Clause 1 — Expulsion and suspension of Members of the House of Lords

Part of the debate – in the House of Commons at 10:40 am on 6th March 2015.

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Photo of George Young George Young Conservative, North West Hampshire 10:40 am, 6th March 2015

I am grateful to my hon. Friend Mr Chope for the reasonable way in which he moved his amendment. As he said, we had a one-hour discussion on this group of amendments last Friday, but we did not focus enormously on amendment 6. It is a serious amendment and I hope to be able to address his concerns. I was heartened by one thing he said last Friday, namely:

“I am sure the Bill will get on to the statute book before the end of this Parliament.”—[Hansard, 27 February 2015; Vol. 593, c. 644.]

That remains my ambition.

I hope I can allay my hon. Friend’s concerns about the scenario he outlined. First, as in the House of Lords, so in the House of Commons: Members can be judged for a breach of conduct only according to the code of conduct that was enforced at the time the alleged offence occurred. That is natural justice, so the code of conduct could not be tweaked in order to catch something that happened before the code was changed and then say that it was an offence. I agree with my hon. Friend that that would not be right. The Standing Orders and code of conduct specifically say that it has to be a breach of the code at the time the offence was committed.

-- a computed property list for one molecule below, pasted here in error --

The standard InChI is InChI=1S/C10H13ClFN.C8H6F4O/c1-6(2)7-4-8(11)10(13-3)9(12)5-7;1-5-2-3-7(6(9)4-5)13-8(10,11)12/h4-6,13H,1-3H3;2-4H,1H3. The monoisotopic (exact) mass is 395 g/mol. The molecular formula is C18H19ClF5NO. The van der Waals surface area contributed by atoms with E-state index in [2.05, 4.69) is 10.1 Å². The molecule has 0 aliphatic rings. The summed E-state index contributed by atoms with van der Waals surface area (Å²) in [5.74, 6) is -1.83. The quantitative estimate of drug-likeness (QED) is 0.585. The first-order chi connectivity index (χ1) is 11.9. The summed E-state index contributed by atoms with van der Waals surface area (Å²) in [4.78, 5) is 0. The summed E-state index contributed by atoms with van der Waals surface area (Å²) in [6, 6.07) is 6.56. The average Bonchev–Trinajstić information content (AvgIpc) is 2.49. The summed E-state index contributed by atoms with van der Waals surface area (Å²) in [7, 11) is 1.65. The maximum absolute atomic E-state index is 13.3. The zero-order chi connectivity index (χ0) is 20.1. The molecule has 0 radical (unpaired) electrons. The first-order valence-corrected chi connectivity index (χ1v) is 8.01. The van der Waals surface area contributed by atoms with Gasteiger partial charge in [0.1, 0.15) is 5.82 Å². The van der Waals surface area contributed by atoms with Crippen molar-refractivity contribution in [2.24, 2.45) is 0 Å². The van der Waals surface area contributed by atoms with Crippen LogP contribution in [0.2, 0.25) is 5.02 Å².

I also assure my hon. Friend that the Bill does not amend the code of conduct as to what sort of behaviour is considered to be a breach. The only thing the Bill does is change the penalty that can be applied in the case of a breach. As far as I know, there are no plans immediately to review the code of conduct, although it is kept under review from time to time and brought up to date. The impact of the Bill is simply to change the penalties that apply to a breach of the existing code of conduct.

My hon. Friend is, I think, worried about the gap between the new Standing Orders coming into effect and the Bill receiving Royal Assent. Again, perhaps I can give him an assurance on that. If one looks at the Standing Orders that were activated by the last relevant Act, namely the House of Lords Reform Act 2014, one will see that they were accepted by the relevant Committees in June and adopted by the upper House in July following Royal Assent on 14 May. That gives an idea of the speed with which the Standing Orders can be changed and brought into effect without any long interval.

If one were to make an informed guess as to when the Bill might get Royal Assent, it would be that it might, at the very earliest, be next week, though that would be slightly unusual. It is more likely to be towards the end of this particular Session. It would then not come into effect until three months thereafter, which will be in June. Following our exchange in Committee, I made some inquiries. I would expect work to start on the necessary Standing Orders as soon as possible and that they would certainly be completed by the summer recess, but hopefully before that.

The window that my hon. Friend is worried about is a very narrow window indeed. Given what I said right at the beginning about not retrospectively judging people by a new code of conduct, I very much hope he will agree with that.